Pheromones are substances released from animals that, when detected by the vomeronasal organ of other individuals of the same species, affect their physiology and behavior. Pheromone binding to receptors on microvilli on the dendritic knobs of vomeronasal sensory neurons activates a second messenger cascade to produce an increase in intracellular Ca2+ concentration. Here, we used whole-cell and inside-out patch-clamp analysis to provide a functional characterization of currents activated by Ca2+ in isolated mouse vomeronasal sensory neurons in the absence of intracellular K+. In whole-cell recordings, the average current in 1.5 µM Ca2+ and symmetrical Cl− was −382 pA at −100 mV. Ion substitution experiments and partial blockade by commonly used Cl− channel blockers indicated that Ca2+ activates mainly anionic currents in these neurons. Recordings from inside-out patches from dendritic knobs of mouse vomeronasal sensory neurons confirmed the presence of Ca2+-activated Cl− channels in the knobs and/or microvilli. We compared the electrophysiological properties of the native currents with those mediated by heterologously expressed TMEM16A/anoctamin1 or TMEM16B/anoctamin2 Ca2+-activated Cl− channels, which are coexpressed in microvilli of mouse vomeronasal sensory neurons, and found a closer resemblance to those of TMEM16A. We used the Cre–loxP system to selectively knock out TMEM16A in cells expressing the olfactory marker protein, which is found in mature vomeronasal sensory neurons. Immunohistochemistry confirmed the specific ablation of TMEM16A in vomeronasal neurons. Ca2+-activated currents were abolished in vomeronasal sensory neurons of TMEM16A conditional knockout mice, demonstrating that TMEM16A is an essential component of Ca2+-activated Cl− currents in mouse vomeronasal sensory neurons.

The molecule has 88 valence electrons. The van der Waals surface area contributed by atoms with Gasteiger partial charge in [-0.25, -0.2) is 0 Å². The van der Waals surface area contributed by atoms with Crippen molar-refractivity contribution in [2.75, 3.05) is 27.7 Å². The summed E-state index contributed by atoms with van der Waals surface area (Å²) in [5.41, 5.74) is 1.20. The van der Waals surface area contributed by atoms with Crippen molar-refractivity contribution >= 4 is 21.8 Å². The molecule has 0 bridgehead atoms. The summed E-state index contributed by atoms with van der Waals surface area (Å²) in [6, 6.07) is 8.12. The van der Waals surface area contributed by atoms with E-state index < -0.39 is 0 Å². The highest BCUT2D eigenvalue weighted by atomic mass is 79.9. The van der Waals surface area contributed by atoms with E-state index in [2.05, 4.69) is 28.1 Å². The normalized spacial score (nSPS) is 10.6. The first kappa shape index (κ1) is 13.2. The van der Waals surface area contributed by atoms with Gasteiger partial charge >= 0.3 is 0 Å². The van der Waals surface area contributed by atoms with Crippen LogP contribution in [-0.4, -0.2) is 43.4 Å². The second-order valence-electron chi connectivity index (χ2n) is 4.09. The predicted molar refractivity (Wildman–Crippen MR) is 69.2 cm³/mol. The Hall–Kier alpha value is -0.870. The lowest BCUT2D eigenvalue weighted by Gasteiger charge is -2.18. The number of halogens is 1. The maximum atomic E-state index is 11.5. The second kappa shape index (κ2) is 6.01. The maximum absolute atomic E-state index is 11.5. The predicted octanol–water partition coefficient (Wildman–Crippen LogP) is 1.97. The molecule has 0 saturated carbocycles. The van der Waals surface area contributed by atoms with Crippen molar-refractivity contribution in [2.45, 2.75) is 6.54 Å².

Chemosensation is used by animals to obtain information from the environment and to regulate their behavior. In most mammals, both the main olfactory epithelium and the vomeronasal epithelium are involved in chemodetection (Brennan, 2009; Tirindelli et al., 2009; Touhara and Vosshall, 2009). Sensory neurons in these epithelia detect chemicals and, through different second messenger–mediated transduction pathways, generate action potentials that are transmitted to different regions of olfactory bulbs. In vomeronasal sensory neurons, the binding of chemicals with vomeronasal receptors occurs in the microvilli, at the apical region of the neuron’s dendrite. In rodents, these neurons express one or a few members of three families of G protein–coupled receptors: V1Rs, V2Rs, and formyl peptide receptors (FPRs) (Dulac and Axel, 1995; Herrada and Dulac, 1997; Matsunami and Buck, 1997; Ryba and Tirindelli, 1997; Martini et al., 2001; Liberles et al., 2009; Rivière et al., 2009; Francia et al., 2014). The binding of molecules to vomeronasal receptors activates a phospholipase C pathway, which leads to the influx of Na+ and Ca2+ ions mainly through the transient receptor potential canonical 2 (TRPC2) channel present in the microvilli (Liman et al., 1999; Zufall et al., 2005; Munger et al., 2009), and/or to Ca2 + release from intracellular stores (Kim et al., 2011).
The vomeronasal organ (VNO) plays an important role in the detection of pheromones. Stimulation of the VNO with urine, which contains a rich blend of pheromones, or with individual pheromones, produces a transient increase in intracellular Ca2+ concentration in vomeronasal sensory neurons (Holy et al., 2000; Leinders-Zufall et al., 2000, 2004, 2009; Chamero et al., 2007, 2011; Haga et al., 2010; Kim et al., 2011; Celsi et al., 2012). The intracellular Ca2+ increase has several physiological effects, including activation of ion channels (Liman, 2003; Spehr et al., 2009; Yang and Delay, 2010; Kim et al., 2011, 2012; Dibattista et al., 2012) and modulation, through binding to calmodulin, of sensory adaptation (Spehr et al., 2009).